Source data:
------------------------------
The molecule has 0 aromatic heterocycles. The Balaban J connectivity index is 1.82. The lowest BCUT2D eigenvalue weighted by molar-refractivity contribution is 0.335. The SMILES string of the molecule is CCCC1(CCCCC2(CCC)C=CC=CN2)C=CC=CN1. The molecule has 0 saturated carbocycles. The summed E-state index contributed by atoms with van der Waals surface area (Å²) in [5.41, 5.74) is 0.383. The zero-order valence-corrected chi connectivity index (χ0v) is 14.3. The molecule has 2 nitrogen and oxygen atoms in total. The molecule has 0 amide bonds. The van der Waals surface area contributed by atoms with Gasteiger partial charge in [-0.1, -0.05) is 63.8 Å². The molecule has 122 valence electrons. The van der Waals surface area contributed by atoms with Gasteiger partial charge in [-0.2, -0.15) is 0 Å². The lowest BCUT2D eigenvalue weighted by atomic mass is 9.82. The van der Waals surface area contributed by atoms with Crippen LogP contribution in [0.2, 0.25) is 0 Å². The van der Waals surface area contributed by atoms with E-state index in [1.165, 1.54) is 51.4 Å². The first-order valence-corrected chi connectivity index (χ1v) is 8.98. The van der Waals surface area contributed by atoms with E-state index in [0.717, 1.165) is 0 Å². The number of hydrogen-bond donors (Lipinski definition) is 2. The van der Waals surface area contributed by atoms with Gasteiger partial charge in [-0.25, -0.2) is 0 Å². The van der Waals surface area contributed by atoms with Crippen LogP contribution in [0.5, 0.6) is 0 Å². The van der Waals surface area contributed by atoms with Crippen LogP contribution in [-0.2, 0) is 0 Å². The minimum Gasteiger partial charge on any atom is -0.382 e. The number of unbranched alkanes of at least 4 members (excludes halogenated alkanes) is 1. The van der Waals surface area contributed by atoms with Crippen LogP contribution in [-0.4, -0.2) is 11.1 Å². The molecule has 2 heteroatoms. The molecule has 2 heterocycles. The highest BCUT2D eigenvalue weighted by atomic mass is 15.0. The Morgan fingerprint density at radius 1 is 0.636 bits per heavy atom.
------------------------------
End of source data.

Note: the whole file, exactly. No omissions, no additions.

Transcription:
The molecule has 0 aromatic heterocycles. The Balaban J connectivity index is 1.82. The lowest BCUT2D eigenvalue weighted by molar-refractivity contribution is 0.335. The SMILES string of the molecule is CCCC1(CCCCC2(CCC)C=CC=CN2)C=CC=CN1. The molecule has 0 saturated carbocycles. The summed E-state index contributed by atoms with van der Waals surface area (Å²) in [5.41, 5.74) is 0.383. The zero-order valence-corrected chi connectivity index (χ0v) is 14.3. The molecule has 2 nitrogen and oxygen atoms in total. The molecule has 0 amide bonds. The van der Waals surface area contributed by atoms with Gasteiger partial charge in [-0.1, -0.05) is 63.8 Å². The molecule has 122 valence electrons. The van der Waals surface area contributed by atoms with Gasteiger partial charge in [-0.2, -0.15) is 0 Å². The lowest BCUT2D eigenvalue weighted by atomic mass is 9.82. The van der Waals surface area contributed by atoms with Crippen LogP contribution in [0.2, 0.25) is 0 Å². The van der Waals surface area contributed by atoms with E-state index in [1.165, 1.54) is 51.4 Å². The first-order valence-corrected chi connectivity index (χ1v) is 8.98. The van der Waals surface area contributed by atoms with E-state index in [0.717, 1.165) is 0 Å². The number of hydrogen-bond donors (Lipinski definition) is 2. The van der Waals surface area contributed by atoms with Gasteiger partial charge in [-0.25, -0.2) is 0 Å². The van der Waals surface area contributed by atoms with Crippen LogP contribution in [0.5, 0.6) is 0 Å². The van der Waals surface area contributed by atoms with Crippen LogP contribution in [-0.2, 0) is 0 Å². The minimum Gasteiger partial charge on any atom is -0.382 e. The number of unbranched alkanes of at least 4 members (excludes halogenated alkanes) is 1. The van der Waals surface area contributed by atoms with Crippen LogP contribution in [-0.4, -0.2) is 11.1 Å². The molecule has 2 heteroatoms. The molecule has 2 heterocycles. The highest BCUT2D eigenvalue weighted by atomic mass is 15.0. The Morgan fingerprint density at radius 1 is 0.636 bits per heavy atom.